Behavior Problem or Trauma?
A student's early morning routine was disrupted by domestic violence. He came to school crying because he soiled his pants on the way to the school. His mother dropped the student off at the end of the parking lot because she did not want the school staff to see her crying. He refused to walk to class and stood in the hallway by the door crying for his mother. The closer a staff gets to him, the student's behavior gets worse.
The child is five and usually does not end his day without hitting other students. He has several office referrals documenting consistent emotional meltdowns. The teacher has attempted your typical behavior charts with incentives. He occasionally makes it through two of the five days at school. Although the school counselor is involved, no significant improvement is made. He attends small group counseling with the school counselor once a week. The next step for the child is placing him on the school district's behavior tier plan with the goal of having the student removed.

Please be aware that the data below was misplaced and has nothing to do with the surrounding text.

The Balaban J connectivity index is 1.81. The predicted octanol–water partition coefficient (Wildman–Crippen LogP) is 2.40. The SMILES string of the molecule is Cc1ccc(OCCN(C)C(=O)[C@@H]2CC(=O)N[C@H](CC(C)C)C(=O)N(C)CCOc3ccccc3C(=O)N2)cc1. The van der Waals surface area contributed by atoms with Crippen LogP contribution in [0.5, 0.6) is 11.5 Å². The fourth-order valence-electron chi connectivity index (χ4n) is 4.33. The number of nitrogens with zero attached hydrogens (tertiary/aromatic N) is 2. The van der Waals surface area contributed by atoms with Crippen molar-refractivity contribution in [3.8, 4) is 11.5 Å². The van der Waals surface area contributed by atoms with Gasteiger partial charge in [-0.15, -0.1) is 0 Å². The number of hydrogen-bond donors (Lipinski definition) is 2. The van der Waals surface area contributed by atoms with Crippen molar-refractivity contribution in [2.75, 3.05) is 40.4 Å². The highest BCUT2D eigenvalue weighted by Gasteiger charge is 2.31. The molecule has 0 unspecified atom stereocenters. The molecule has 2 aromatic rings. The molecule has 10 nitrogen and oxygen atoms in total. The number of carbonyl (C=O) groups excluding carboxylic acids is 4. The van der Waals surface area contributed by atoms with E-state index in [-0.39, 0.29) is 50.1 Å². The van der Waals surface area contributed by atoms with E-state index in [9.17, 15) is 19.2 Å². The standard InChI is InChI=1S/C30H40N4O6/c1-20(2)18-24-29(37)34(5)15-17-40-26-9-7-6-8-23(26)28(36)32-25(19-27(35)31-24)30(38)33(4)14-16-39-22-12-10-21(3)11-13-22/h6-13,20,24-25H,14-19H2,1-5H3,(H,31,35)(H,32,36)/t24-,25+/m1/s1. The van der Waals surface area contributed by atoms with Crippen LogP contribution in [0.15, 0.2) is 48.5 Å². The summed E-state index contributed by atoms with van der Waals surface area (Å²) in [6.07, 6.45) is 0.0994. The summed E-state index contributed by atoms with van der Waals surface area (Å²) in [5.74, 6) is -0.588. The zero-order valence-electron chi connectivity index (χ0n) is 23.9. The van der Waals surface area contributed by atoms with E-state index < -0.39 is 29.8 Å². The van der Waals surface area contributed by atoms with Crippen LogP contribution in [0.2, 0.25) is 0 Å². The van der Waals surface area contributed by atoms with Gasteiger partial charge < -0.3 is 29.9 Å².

All that has been done isn't producing results. Parents visited the school to assist, but indicate the behavior problems only occurs at school. The teacher is frustrated and burned out from the child's behavior while attending to the other twenty-one students' academic, and social-emotional needs.
The cycle of trauma in schools continues because trauma is often seen as a lack of self-discipline and a lack of parenting. While both observations are true, there's an underlying illness not being addressed. That illness is trauma. The cure is educating parents and school personnel on what trauma is, how trauma exhibits itself, and tangible ways to reduce traumatic experiences in schools. Without an emphasis on trauma, teachers and students will remain in cycles of abuse.